Updating old plans can be cumbersome, but it doesn’t have to be. With Snap, you’ll be able to rebase and update your plans with the click of a button. Upon accessing an outdated plan in the New Year, you’ll be prompted to rebase your scenario. You click the button, and that’s it — you’re done. The rebasing will cover all annual updates for income amounts, asset values and costs, RESP grants, debt balances, government benefits, contribution rooms, tax settings, charitable donations, and more. You’ll just want to confirm and validate that all the projected new year values are accurate before proceeding with your plan.
What are the key elements of the plans to compare for opportunities to make improvements?
One of the biggest challenges Advisors bring to us is that they can’t create multiple what-if scenarios for their clients in real time. In Snap, it’s, well, … a snap. You can see how quick and easy it is to create multiple what-if scenarios here.
Once you’ve built out multiple what-if scenarios to compare various strategies and potential outcomes, there are some specific areas where you will want to look for tax information and any potential opportunities for improvement.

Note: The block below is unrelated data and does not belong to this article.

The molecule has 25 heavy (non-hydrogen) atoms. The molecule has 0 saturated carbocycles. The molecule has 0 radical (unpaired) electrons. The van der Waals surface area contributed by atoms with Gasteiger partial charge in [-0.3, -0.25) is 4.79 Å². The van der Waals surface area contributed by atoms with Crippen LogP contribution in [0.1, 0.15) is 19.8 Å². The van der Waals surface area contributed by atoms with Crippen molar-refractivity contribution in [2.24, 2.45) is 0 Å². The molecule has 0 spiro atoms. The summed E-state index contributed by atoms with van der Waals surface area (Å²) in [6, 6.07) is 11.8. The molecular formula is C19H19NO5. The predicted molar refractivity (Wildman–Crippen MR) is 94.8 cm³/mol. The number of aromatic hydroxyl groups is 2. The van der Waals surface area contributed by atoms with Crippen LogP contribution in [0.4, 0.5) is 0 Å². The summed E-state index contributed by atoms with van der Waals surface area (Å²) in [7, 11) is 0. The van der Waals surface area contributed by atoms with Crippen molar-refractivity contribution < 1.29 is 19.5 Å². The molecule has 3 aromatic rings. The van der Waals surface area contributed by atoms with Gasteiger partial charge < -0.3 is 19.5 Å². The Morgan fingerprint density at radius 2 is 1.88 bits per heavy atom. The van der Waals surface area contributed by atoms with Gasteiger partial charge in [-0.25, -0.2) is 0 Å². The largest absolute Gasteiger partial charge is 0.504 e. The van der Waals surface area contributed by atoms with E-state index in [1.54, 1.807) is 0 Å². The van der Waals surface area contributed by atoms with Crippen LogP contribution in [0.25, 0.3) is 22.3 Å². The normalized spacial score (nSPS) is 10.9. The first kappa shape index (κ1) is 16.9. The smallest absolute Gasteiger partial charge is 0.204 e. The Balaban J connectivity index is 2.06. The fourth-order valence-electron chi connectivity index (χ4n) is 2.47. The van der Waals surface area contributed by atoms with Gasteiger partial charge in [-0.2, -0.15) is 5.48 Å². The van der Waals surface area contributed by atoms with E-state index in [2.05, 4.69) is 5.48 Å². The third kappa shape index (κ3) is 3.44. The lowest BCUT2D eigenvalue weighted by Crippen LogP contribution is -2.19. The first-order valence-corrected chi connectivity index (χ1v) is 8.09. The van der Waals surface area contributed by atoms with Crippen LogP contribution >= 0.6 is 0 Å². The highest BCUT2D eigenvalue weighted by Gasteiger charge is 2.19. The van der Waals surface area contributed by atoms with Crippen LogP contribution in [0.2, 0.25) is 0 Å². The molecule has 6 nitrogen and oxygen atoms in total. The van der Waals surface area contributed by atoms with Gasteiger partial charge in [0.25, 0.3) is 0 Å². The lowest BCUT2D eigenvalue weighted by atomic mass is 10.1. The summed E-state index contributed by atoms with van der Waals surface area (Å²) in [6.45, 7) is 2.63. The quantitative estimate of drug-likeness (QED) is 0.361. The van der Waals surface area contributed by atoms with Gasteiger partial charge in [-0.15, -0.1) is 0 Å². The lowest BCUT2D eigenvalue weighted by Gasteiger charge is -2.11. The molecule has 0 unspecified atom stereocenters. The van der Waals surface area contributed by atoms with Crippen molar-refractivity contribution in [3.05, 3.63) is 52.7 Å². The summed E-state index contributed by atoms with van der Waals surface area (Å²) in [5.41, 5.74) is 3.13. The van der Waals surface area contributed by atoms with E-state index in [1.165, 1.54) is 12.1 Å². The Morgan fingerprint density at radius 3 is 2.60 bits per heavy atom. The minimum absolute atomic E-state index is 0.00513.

To compare the scenarios here are a few areas to look at:
- An Estate Summary is available for any year of the plan by clicking the Estate Before Tax value on the Planning page and for the final year of the projection in the report.
- The Marginal and Effective tax rate columns on the Planning page, or on the Cash Flow Summary page of the report.
- The Total Tax paid during the projections, not including estate tax (click the blue icon at the top of the Total Tax column).
- The Estate after Tax column in the Net Worth Projections page of the report for each year for all scenarios.
What about tax planning for clients with corporations?
Snap integrates both personal and corporate financial planning seamlessly with an optional corporate planning model (available in our Advisor Business plan) that can be layered onto your personal projections. You can get a brief overview of the module in this video here, it’s about 8 minutes long.